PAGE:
Small Business

SUCCESS Begets Success

Meet Adrienne Diercks, founder and executive director of Project SUCCESS

From the moment you meet Adrienne Diercks, it’s clear you’re speaking with someone who is grounded, thoughtful and present in a way most of us aren’t. As executive director and founder of Project SUCCESS, Diercks, along with her team, has been helping some 13,000 Minneapolis students in grades 6–12 “dream about their futures and take the steps to get there” every year. Through discussion and opportunities such as classroom workshops, theater productions and college tours, Project SUCCESS helps students “take everything they have inside them and turn that into action to achieve their dreams.” In 24 years of this work, Diercks estimates the organization has served well over 100,000 students. Diercks knew “with every ounce of my being that it was the right thing to do” from the beginning. However, she never imagined the organization would grow this large. Her life is a reflection of her nonprofit work; she has enabled the success of thousands by expanding Project SUCCESS from her own experience.

Epiphany amidst the pyramids
Diercks grew up in Minneapolis, attending the public schools she now serves. “Growing up, I couldn’t imagine what my job would be; what I cared about was that I would be passionate about what I did for my work,” she says. Diercks traveled to California for college, and as her senior year approached, she realized she didn’t have a plan post-graduation. She coordinated a group of friends to meet with every couple of weeks, and together they planned their futures and held each other accountable. 

Even before she had formed her own organization, Diercks knew how to plan for success. She realized she wanted to travel the world, and quickly figured out the necessary finances, travel and lodging. Upon graduation, Diercks explored Europe, Russia, northern Africa and the Middle East, prompting an epiphany. “Here I was in Egypt walking around the pyramids, all within 12 months of setting that goal. I thought, ‘If every young person had this opportunity — time, support and help to overcome obstacles and challenges — people would be a lot happier, the world would be a better place and people would make more conscious decisions about what they want to do with their lives.’”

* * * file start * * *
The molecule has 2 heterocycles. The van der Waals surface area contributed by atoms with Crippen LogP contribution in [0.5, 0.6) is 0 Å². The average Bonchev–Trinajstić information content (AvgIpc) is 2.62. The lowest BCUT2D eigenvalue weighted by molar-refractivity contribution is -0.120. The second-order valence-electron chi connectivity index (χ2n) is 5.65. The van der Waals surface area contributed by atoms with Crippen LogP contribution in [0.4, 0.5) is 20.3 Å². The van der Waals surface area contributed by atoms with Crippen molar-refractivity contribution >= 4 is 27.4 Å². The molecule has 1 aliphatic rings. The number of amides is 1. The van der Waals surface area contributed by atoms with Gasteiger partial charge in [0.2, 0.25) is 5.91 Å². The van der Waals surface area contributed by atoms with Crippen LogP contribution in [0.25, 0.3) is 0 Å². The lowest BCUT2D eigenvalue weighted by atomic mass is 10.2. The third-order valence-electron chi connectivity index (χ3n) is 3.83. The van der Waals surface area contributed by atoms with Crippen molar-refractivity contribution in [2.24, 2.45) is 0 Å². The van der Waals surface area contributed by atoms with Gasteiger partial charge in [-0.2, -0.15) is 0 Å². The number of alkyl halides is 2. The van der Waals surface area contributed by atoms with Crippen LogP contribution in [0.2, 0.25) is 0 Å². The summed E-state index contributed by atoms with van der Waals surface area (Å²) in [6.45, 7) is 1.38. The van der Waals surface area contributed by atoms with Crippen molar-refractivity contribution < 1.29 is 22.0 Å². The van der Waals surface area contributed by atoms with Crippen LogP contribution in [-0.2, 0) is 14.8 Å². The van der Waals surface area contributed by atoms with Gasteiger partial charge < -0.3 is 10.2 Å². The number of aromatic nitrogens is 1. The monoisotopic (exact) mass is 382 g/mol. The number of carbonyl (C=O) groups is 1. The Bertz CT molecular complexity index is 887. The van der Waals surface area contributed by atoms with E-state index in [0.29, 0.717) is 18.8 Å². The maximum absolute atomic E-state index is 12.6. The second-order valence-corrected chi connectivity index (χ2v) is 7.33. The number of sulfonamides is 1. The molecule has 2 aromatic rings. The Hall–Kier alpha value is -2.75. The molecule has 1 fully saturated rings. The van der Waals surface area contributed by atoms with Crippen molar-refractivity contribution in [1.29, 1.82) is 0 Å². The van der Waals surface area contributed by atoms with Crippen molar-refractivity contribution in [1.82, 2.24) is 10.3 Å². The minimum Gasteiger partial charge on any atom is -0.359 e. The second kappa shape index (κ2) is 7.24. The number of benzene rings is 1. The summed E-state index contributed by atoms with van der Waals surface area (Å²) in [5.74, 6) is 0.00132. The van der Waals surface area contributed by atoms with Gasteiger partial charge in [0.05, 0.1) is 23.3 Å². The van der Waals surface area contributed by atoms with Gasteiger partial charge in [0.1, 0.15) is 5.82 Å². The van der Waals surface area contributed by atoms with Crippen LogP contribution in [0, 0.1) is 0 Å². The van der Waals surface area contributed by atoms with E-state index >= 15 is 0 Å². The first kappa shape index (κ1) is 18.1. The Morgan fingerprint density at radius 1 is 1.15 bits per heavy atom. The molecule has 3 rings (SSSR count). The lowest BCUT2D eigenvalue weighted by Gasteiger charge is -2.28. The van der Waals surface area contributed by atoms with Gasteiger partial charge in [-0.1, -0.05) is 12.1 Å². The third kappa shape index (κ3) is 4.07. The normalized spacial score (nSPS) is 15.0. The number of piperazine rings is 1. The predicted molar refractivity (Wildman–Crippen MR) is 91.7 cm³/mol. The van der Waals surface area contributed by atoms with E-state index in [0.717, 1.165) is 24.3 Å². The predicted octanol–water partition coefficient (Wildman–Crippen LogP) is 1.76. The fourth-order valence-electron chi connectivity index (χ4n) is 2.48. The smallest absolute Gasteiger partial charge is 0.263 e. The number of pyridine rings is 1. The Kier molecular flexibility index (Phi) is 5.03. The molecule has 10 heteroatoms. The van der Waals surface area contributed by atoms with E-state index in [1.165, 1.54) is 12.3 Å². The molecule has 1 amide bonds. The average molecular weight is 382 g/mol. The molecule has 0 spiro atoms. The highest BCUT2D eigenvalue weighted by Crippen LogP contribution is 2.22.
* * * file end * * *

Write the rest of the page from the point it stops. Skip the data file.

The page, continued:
The snowball effect
Diercks’ experience abroad became her driver for everything. After returning home from her travels, she had no doubt about what she wanted to do. Her goal was to help students plan and prepare for their futures. She started by contacting George Roberts, one of her former teachers, who was by then the head of the English department at North High School. He believed in Diercks and helped her to pilot the first Project SUCCESS workshops with the senior class. As she began her work, Diercks was careful not to assume she knew what the students needed. Instead, she asked them the questions she wished she had been asked in high school.

She asked them to answer things like, “Who am I? What am I doing? What do I want to do in the world, and what am I doing today that’s impacting my future?” In her first year, Diercks helped 200 kids make a plan for their futures. “The next year, I made a plan to add another grade, and then the whole school wanted it, and within six months the middle school down the street wanted it.” Project SUCCESS began to snowball. “Within about 18–24 months, we had three schools, 3,500 students and their families, all within a two-mile radius.” Because of this growth, Diercks needed to become more sophisticated in her planning. Like many startups, she began with a one-month plan, which led to a one-year, and eventually a three-year, plan.